Prof. Waqar Azeem, Dr. Felicia Watt, Prof. Shazia Maqbool, Dr. Durre Shahwar and Dr. Rukhsana Shah
speaking at the Int. Conference on Prescription for Wellness held at Lahore recently.

Prof. Waqar Azeem highlighted the excerpts from Qatar National Autism Plan and they are one of the four countries to have a National Plan. Pakistan, he opined, also need to have such a national plan for autism. In 2019, Qatar has about 2.8 million populations. We had a working plan from 2013-2018. Lot of infrastructure is being developed. Government is spending lot of funds on Health and Education. We have formed various working groups. Previously we had no data, hence no services were available. We faced problem in diagnosis hence we formed Six Task Forces which are working in the field of awareness, education. The main task force is headed by the Prime Minister; six ministers are its members which includes the Health and Education ministers. We have a five years strategy and during the last two years we have made some progress. We have nine clinical psychologists, three perinatal psychologists and we have an excellent facility in Qatar he added. He also showed the pictures of various stages of development of Qatar and at present the country has a large number of high rise buildings which have all given Qatar a new look as one of most developed country in the region, he added.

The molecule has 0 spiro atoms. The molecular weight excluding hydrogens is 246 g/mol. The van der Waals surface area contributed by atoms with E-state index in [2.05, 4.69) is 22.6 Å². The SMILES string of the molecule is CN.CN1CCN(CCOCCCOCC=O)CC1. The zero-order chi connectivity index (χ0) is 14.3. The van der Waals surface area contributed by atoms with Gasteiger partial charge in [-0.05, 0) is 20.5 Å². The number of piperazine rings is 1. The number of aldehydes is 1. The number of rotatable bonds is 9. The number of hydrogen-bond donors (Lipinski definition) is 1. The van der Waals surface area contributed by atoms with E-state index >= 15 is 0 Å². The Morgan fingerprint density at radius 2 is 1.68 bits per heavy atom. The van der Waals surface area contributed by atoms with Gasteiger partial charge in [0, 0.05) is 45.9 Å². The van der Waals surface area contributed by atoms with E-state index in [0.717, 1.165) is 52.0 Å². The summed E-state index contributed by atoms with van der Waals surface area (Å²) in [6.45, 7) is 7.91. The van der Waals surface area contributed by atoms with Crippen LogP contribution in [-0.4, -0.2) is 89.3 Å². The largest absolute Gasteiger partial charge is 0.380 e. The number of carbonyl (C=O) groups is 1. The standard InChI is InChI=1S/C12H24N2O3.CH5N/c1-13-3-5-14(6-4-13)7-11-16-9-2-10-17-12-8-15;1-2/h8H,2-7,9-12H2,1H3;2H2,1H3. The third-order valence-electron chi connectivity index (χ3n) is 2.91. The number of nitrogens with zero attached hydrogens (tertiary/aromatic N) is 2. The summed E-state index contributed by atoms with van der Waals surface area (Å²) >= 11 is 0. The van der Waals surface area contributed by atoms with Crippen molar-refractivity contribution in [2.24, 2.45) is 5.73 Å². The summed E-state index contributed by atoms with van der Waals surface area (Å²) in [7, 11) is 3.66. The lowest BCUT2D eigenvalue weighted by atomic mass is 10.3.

Prof. Riaz Bhatti and Dr. Saeed Farooq made presentations through SKIPE from UK. Prof.Riaz Bhatti talked about looking after the families of mentally ill patients while Dr. Saeed Farooq discussed Treatment Response- Remission and Resistance in psychosis. He discussed in detail the obstacles in achieving remission and treatment goals in schizophrenia. Response and maintenance leads to remission and then full recovery which means autonomy. Response and maintenance leads to suppression of stress and stability while remission is important in social functioning. He then referred to clinical and global impression scale for schizophrenia. He laid emphasis on optimal use of pharmacological interventions, consider switching over, response to antipsychotics should be carefully measured. He also talked about psychosocial interventions besides the use of clozapine. Only about 30% of patients who are eligible to take it get this drug. One must consider switching over if a particular drug is not working. Speaking about the side effects of antipsychotics he mentioned cardiomyopathies, epileptic seizures, agranulocytosis and metabolic syndrome.

Last session

Dr. Omar Mehmood from Qatar was the first speaker in this session who talked about maintaining psychological wellbeing and resilience: strategies for therapies and caregivers working with emotionally demanding patients. He highlighted the importance of training young psychologists. Burn out is expected because they see so many chronic cases. Caregivers or parents of these children have numerous problems. Since they focus on child wellbeing, they ignore their own mental health. He emphasized the importance of maintaining the psychosocial health and self-care of these caregivers. If they look after their own health, they will be in a much better position to look after the loved ones.